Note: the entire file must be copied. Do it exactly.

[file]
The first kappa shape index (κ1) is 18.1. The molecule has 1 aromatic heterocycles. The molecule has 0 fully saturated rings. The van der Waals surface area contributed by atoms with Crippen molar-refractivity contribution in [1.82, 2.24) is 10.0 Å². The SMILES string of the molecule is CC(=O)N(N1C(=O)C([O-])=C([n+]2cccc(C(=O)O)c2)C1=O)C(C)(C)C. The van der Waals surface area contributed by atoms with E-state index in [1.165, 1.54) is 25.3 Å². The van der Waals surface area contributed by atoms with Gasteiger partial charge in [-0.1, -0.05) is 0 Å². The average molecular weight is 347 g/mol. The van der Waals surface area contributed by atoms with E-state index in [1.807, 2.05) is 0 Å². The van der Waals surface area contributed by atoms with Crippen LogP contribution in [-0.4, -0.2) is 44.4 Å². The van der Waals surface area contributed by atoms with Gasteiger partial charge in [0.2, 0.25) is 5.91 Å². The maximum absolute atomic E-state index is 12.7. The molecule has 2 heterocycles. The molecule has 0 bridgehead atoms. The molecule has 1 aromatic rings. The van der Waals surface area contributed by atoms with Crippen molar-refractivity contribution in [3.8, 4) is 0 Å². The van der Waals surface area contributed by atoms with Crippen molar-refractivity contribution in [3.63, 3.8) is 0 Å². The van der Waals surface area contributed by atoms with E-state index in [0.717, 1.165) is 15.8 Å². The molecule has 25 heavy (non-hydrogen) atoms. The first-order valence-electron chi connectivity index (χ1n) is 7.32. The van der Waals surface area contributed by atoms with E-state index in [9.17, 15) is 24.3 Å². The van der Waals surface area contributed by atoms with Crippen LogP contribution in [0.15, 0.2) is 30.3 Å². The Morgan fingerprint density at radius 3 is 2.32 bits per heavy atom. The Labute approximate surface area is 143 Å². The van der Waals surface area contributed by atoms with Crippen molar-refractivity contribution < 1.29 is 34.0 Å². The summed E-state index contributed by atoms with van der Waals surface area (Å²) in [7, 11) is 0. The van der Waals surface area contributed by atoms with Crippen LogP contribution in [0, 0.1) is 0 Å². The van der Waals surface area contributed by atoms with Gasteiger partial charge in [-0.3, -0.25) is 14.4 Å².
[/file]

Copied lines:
The first kappa shape index (κ1) is 18.1. The molecule has 1 aromatic heterocycles. The molecule has 0 fully saturated rings. The van der Waals surface area contributed by atoms with Crippen molar-refractivity contribution in [1.82, 2.24) is 10.0 Å². The SMILES string of the molecule is CC(=O)N(N1C(=O)C([O-])=C([n+]2cccc(C(=O)O)c2)C1=O)C(C)(C)C. The van der Waals surface area contributed by atoms with E-state index in [1.165, 1.54) is 25.3 Å². The van der Waals surface area contributed by atoms with Gasteiger partial charge in [-0.1, -0.05) is 0 Å². The average molecular weight is 347 g/mol. The van der Waals surface area contributed by atoms with E-state index in [1.807, 2.05) is 0 Å². The van der Waals surface area contributed by atoms with Crippen LogP contribution in [-0.4, -0.2) is 44.4 Å². The van der Waals surface area contributed by atoms with Gasteiger partial charge in [0.2, 0.25) is 5.91 Å². The maximum absolute atomic E-state index is 12.7. The molecule has 2 heterocycles. The molecule has 0 bridgehead atoms. The molecule has 1 aromatic rings. The van der Waals surface area contributed by atoms with Crippen molar-refractivity contribution in [3.8, 4) is 0 Å². The van der Waals surface area contributed by atoms with Crippen molar-refractivity contribution in [3.63, 3.8) is 0 Å². The van der Waals surface area contributed by atoms with E-state index in [0.717, 1.165) is 15.8 Å². The molecule has 25 heavy (non-hydrogen) atoms. The first-order valence-electron chi connectivity index (χ1n) is 7.32. The van der Waals surface area contributed by atoms with E-state index in [9.17, 15) is 24.3 Å². The van der Waals surface area contributed by atoms with Crippen LogP contribution in [0.15, 0.2) is 30.3 Å². The Morgan fingerprint density at radius 3 is 2.32 bits per heavy atom. The Labute approximate surface area is 143 Å². The van der Waals surface area contributed by atoms with Crippen molar-refractivity contribution < 1.29 is 34.0 Å². The summed E-state index contributed by atoms with van der Waals surface area (Å²) in [7, 11) is 0. The van der Waals surface area contributed by atoms with Crippen LogP contribution in [0, 0.1) is 0 Å². The van der Waals surface area contributed by atoms with Gasteiger partial charge in [-0.3, -0.25) is 14.4 Å².